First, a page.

When a Mexican diplomat mentioned the “potential future opening” of a consulate last week in Oklahoma City, someone in Oklahoma City Community College interrupted him briefly with a quiet “woo!” and fist pump. 

Ambassador Carlos I. Giralt-Cabrales then held up his right hand and said, “let me be very clear. If everything goes well, it’s a very good chance that next year we will have an office in Oklahoma. 

“But I’ve learned something from my friends in the United States who say ‘you don’t count your chickens before they hatch.”

Giralt-Cabrales, the newly appointed consul general of the Mexican consulate in Little Rock Arkansas, spoke to a gathering of about 100 people at OCCC. Citing a transition in consular leadership and an unconfirmed location, he said the tentative 2022 date for the opening of a Mexican consulate in Oklahoma City has been pushed back, leaving Mexican Oklahomans waiting for access to much-needed services like passport and voter-card renewals and the attainment of birth certificates and consular identification. 

“Keep in mind that opening an office takes some time. We have to deal with the systems of two different countries, personnel, equipment — many things,” Giralt-Cabrales said. “So please, Mexican community, be patient.” 

Oklahoma’s Mexican community has been advocating for a consulate for 30 years now. Last year, its members sent over 4,000 letters to Giralt-Cabrales’ predecessor as part of an initiative by Hispanic-focused organizations requesting a consulate in Oklahoma City or Tulsa.

Oklahoma City Community College has a high rate of Hispanic enrollment —  69% at its main campus and 100% at its Capitol Hill campus — making it a suitable location for a Mexican consulate, said Robert Ruiz, the director of external affairs at OCCC and primary host of the Aug. 31 event. Those conversations are in the early stages, he said.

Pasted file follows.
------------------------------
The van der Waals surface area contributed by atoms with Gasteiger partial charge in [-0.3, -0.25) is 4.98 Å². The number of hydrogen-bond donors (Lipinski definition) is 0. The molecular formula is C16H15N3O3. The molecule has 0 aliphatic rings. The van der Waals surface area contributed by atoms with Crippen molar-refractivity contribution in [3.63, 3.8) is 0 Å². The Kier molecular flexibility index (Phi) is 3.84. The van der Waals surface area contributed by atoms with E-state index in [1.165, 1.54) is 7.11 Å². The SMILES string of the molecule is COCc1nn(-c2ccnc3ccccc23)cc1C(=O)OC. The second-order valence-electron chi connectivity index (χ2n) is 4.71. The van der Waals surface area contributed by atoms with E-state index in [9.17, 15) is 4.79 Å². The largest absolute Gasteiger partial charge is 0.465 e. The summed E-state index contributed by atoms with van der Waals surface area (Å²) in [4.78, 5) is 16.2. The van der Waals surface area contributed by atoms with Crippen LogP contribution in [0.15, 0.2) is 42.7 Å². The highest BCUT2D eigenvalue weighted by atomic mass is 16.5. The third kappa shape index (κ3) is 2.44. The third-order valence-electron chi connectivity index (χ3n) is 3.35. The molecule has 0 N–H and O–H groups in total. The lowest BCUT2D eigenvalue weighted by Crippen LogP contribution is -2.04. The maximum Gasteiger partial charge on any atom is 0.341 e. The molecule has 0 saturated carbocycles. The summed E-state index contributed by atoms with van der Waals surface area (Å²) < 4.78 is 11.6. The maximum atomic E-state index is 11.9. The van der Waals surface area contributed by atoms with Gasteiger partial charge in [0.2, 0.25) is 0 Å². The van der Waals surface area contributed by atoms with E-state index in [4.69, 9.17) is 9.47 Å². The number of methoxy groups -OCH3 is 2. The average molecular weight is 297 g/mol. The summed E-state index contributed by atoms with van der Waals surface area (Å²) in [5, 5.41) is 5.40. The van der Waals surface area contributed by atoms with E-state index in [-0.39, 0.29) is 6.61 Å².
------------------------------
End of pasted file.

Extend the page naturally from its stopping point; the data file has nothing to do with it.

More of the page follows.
“There are various people that are now forming proposals, whether it’s institutions or private building owners,” Ruiz said. “It will most likely be a selection committee out of Mexico City rather than the consulate here that would be managing any of that process.” 

Mexico City also will appoint someone to head the consulate, a process that Giralt-Cabrales said is beginning. 

“We have resumed where my friend and colleague former Consul General Quilantán-Arenas left off,” he said.

Meanwhile, the mobile consulate program offering Mexican nationals same-day services where they are has restarted in Oklahoma as of Aug. 20, and while the rollout has been slow following a three-year pause caused by the pandemic, Mexican-Oklahomans should stay tuned for the September dates and location for the next consular visit. 

Giralt-Cabrales, appointed to his current post in 2021, met Oklahoma City Mayor David Holt last week. Among other attendees was Nancy Galvan, owner of La Tremenda radio station, and David Castillo, president of the Greater Oklahoma City Hispanic Chamber of Commerce.

Lionel Ramos is a Report for America corps member who covers race and equity issues for Oklahoma Watch. Contact him at 405-905-9953 or lramos@oklahomawatch.org. Follow him on Twitter at @LionelRamos_.

Support our publication

Every day we strive to produce journalism that matters — stories that strengthen accountability and transparency, provide value and resonate with readers like you.

This work is essential to a better-informed community and a healthy democracy. But it isn’t possible without your support.

Creative Commons License

Republish our articles for free, online or in print, under a Creative Commons license.